Take, for instance, a panel from the latest installment of this story, which came out yesterday. It describes an unsuccessful meeting between Senator Krios and a Byzantine general representing the Emperor Justinian. Krios was supposed to provide the general with a Norse hostage, so that Justinian would be able to lure a party of Norsemen into a trap. (According to the general, Norsemen are a thorn in Justinian's side, for they frequently raid Byzantium's colonies). In return, Byzantium was supposed to pay Krios in gold to help him buy properties on Kythra, so that he would then be able to turn Kythra into a restricted trade zone. Krios failed to provide a captured Norseman, so the Byzantine representative refused to provide Krios the gold.

Anyway, here's the panel:


 "Valeta (one of Valiant's daughters) has caught Senator Krios in the treasonous act of collusion with representatives of the Emperor Justinian."

Wow!

Could the parallels between the current Prince Valiant story arc and the ongoing real-world saga of Russiagate now be any more evident, or impossible to ignore? 
Schultz's use of the word "collusion" is both somewhat annoying and rather amusing. As irritating as it is, on one level, to see a classic comic strip being very transparently used to promote a political agenda, one also can't help but admire Schultz's and Yeates's audacity in doing so.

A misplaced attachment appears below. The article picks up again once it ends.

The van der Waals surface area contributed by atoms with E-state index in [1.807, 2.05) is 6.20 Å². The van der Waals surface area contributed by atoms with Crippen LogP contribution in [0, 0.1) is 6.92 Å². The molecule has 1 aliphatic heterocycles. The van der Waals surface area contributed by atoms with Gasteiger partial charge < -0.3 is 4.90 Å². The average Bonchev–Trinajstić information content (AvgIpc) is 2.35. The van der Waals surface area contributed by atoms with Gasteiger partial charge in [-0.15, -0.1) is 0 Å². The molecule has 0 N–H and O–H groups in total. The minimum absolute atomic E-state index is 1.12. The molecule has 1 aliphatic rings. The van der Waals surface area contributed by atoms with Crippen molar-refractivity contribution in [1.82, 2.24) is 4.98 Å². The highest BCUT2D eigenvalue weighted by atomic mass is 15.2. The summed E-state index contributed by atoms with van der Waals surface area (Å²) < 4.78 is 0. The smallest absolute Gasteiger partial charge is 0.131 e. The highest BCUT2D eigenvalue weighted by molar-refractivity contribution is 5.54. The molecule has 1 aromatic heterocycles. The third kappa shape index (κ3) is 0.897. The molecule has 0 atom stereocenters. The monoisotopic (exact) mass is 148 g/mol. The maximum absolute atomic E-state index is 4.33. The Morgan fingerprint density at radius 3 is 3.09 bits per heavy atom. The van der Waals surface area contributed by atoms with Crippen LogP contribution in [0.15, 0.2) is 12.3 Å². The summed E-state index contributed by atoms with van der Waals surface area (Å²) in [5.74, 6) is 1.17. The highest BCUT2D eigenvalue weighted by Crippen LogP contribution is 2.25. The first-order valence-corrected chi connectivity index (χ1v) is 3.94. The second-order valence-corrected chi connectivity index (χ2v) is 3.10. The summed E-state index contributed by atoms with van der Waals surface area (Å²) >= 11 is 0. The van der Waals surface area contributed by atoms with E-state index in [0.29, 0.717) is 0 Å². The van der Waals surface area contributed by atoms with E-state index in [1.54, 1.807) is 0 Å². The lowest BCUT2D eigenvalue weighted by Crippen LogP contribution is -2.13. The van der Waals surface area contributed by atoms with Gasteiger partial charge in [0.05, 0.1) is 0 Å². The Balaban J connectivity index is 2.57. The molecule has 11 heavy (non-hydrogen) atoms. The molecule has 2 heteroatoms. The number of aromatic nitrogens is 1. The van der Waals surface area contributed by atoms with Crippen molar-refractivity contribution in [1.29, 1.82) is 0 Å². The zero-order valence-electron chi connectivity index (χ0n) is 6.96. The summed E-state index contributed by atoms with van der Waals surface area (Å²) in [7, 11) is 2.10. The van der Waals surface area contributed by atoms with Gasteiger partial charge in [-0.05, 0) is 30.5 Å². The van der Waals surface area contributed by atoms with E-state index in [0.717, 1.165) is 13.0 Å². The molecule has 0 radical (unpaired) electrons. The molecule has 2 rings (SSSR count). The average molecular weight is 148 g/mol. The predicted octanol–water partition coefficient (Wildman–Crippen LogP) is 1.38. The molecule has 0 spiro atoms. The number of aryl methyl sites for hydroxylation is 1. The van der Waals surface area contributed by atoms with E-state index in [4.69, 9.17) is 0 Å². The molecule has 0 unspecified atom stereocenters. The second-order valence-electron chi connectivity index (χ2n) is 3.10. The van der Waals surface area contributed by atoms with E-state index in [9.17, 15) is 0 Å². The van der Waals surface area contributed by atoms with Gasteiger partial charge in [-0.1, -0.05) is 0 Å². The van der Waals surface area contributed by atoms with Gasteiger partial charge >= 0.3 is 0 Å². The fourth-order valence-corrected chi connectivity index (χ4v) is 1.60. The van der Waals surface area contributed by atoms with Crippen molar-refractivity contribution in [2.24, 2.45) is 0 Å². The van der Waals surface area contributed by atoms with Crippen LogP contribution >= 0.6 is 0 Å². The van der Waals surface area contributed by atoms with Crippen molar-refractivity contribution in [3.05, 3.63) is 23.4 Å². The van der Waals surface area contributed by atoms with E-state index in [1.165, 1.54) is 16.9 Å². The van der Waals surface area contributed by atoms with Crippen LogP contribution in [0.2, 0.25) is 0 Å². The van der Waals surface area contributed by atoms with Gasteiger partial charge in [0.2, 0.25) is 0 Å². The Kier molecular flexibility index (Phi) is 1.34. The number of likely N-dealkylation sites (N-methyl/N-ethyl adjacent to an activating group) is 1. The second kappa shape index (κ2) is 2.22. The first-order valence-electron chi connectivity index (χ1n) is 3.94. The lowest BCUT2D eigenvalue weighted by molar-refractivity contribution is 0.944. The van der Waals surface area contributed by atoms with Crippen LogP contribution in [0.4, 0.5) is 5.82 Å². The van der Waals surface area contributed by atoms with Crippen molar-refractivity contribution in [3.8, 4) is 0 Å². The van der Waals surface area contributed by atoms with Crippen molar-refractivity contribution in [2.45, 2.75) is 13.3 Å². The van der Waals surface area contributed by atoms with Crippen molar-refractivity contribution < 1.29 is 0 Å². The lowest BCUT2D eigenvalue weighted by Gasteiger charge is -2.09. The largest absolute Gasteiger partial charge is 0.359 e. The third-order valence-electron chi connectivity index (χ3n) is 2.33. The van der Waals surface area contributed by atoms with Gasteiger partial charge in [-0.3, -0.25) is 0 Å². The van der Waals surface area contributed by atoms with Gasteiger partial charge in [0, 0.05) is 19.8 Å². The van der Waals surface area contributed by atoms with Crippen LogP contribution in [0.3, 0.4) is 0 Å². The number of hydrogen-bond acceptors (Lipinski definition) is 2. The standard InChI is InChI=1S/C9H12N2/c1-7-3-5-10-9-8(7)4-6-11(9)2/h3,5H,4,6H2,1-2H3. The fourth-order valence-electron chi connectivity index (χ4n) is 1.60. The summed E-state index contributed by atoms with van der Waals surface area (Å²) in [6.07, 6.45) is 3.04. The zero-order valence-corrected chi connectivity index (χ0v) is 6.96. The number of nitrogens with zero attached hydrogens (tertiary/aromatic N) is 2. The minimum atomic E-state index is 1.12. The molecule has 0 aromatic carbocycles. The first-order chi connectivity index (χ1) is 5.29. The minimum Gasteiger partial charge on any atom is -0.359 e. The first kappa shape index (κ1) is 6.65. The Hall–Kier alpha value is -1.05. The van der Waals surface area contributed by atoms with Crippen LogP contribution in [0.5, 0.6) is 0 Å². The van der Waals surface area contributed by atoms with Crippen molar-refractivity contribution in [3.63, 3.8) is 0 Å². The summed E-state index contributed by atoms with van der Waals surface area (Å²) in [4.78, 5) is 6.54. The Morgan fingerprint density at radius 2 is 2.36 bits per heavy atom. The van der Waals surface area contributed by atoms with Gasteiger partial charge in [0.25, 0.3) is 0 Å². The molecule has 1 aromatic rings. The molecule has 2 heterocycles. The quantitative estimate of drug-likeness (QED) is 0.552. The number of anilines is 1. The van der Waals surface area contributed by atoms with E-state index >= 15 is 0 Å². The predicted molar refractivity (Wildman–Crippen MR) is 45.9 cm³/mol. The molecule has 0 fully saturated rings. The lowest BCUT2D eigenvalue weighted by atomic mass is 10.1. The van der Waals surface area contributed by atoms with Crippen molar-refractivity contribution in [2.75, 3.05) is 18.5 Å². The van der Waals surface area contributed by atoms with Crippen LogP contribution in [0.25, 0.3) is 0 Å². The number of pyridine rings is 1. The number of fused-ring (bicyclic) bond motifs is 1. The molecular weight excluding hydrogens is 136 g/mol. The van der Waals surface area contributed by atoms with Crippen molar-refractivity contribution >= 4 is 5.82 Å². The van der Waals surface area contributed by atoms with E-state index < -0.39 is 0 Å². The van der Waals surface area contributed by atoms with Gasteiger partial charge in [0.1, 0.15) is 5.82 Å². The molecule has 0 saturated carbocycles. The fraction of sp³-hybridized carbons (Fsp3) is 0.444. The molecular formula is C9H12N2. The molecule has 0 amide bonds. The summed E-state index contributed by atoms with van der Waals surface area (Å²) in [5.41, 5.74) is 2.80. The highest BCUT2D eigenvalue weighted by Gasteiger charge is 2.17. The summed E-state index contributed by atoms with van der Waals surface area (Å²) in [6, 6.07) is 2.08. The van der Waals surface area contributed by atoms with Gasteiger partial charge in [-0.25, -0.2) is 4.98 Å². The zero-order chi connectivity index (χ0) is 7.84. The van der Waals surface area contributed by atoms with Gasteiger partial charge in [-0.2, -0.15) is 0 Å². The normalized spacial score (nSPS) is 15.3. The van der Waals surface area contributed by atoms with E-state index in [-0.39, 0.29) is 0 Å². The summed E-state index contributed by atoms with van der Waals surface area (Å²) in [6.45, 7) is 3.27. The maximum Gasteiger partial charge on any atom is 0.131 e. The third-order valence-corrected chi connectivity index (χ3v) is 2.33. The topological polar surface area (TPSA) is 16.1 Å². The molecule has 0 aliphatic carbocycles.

To follow this story by reading the current and previous installments of it, visit Comics Kingdom. Visit the same link every Sunday to see the story further unfold!        

Friday, August 10, 2018

Miguel de Unamuno on the Spanish Civil War (Part 2)

Miguel de Unamuno was a Spanish academic and writer. When the Spanish Civil War broke out, he was serving as the rector of the University of Salamanca. 
"Much is said about the Madrid government, but, in truth, there is no government in Madrid. Armed groups commit all the atrocities imaginable. Power is in the hands of freed prisoners that walk around menacingly brandishing their pistols. [Manuel] Azaña no longer represents anything. I can picture him very clearly sitting in his palace, because I've known him for thirty years. I can see him... confused and disoriented, busying himself taking notes with which to later write his memoirs. He is a mediocre, frivolous man who has never given a thought to anything besides the writing of his articles. He is responsible for everything that is happening. When the military revolt took place, he thought it was a simple pronunciamiento. He didn't realize that there were masses of people ready to join forces with the army. He said, 'Arm the people.' [...] It is incomprehensible how a statesman could have such little sense of history. He's always buried in his books, without understanding the moment in which he lives."